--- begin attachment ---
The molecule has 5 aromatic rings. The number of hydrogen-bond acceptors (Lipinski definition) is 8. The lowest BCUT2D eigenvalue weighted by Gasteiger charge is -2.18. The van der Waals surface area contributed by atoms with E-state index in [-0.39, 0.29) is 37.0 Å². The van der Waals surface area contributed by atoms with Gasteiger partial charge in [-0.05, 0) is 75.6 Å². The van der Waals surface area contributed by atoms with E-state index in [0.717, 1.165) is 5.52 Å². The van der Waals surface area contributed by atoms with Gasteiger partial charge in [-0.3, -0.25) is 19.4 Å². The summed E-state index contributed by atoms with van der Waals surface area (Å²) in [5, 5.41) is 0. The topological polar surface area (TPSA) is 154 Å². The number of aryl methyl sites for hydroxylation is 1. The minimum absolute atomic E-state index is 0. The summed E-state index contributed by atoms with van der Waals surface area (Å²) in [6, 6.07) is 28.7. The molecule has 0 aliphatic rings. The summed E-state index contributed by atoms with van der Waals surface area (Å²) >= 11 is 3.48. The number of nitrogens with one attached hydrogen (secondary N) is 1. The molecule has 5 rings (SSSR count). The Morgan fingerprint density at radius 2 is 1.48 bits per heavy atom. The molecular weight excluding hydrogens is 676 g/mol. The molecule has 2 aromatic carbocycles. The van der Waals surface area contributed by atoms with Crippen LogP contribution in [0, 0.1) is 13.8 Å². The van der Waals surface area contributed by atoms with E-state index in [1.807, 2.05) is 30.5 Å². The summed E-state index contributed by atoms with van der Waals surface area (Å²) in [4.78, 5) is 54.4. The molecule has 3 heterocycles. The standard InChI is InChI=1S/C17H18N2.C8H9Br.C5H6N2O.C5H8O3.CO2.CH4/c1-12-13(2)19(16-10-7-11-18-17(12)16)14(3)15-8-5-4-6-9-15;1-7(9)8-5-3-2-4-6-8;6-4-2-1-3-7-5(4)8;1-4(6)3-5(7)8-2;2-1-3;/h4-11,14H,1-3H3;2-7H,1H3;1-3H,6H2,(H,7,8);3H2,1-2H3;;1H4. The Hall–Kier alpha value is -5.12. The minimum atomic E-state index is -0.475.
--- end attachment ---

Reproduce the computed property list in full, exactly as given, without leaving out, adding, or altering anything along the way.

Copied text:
The molecule has 5 aromatic rings. The number of hydrogen-bond acceptors (Lipinski definition) is 8. The lowest BCUT2D eigenvalue weighted by Gasteiger charge is -2.18. The van der Waals surface area contributed by atoms with E-state index in [-0.39, 0.29) is 37.0 Å². The van der Waals surface area contributed by atoms with Gasteiger partial charge in [-0.05, 0) is 75.6 Å². The van der Waals surface area contributed by atoms with E-state index in [0.717, 1.165) is 5.52 Å². The van der Waals surface area contributed by atoms with Gasteiger partial charge in [-0.3, -0.25) is 19.4 Å². The summed E-state index contributed by atoms with van der Waals surface area (Å²) in [5, 5.41) is 0. The topological polar surface area (TPSA) is 154 Å². The number of aryl methyl sites for hydroxylation is 1. The minimum absolute atomic E-state index is 0. The summed E-state index contributed by atoms with van der Waals surface area (Å²) in [6, 6.07) is 28.7. The molecule has 0 aliphatic rings. The summed E-state index contributed by atoms with van der Waals surface area (Å²) >= 11 is 3.48. The number of nitrogens with one attached hydrogen (secondary N) is 1. The molecule has 5 rings (SSSR count). The Morgan fingerprint density at radius 2 is 1.48 bits per heavy atom. The molecular weight excluding hydrogens is 676 g/mol. The molecule has 2 aromatic carbocycles. The van der Waals surface area contributed by atoms with Crippen LogP contribution in [0, 0.1) is 13.8 Å². The van der Waals surface area contributed by atoms with E-state index in [1.807, 2.05) is 30.5 Å². The summed E-state index contributed by atoms with van der Waals surface area (Å²) in [4.78, 5) is 54.4. The molecule has 3 heterocycles. The standard InChI is InChI=1S/C17H18N2.C8H9Br.C5H6N2O.C5H8O3.CO2.CH4/c1-12-13(2)19(16-10-7-11-18-17(12)16)14(3)15-8-5-4-6-9-15;1-7(9)8-5-3-2-4-6-8;6-4-2-1-3-7-5(4)8;1-4(6)3-5(7)8-2;2-1-3;/h4-11,14H,1-3H3;2-7H,1H3;1-3H,6H2,(H,7,8);3H2,1-2H3;;1H4. The Hall–Kier alpha value is -5.12. The minimum atomic E-state index is -0.475.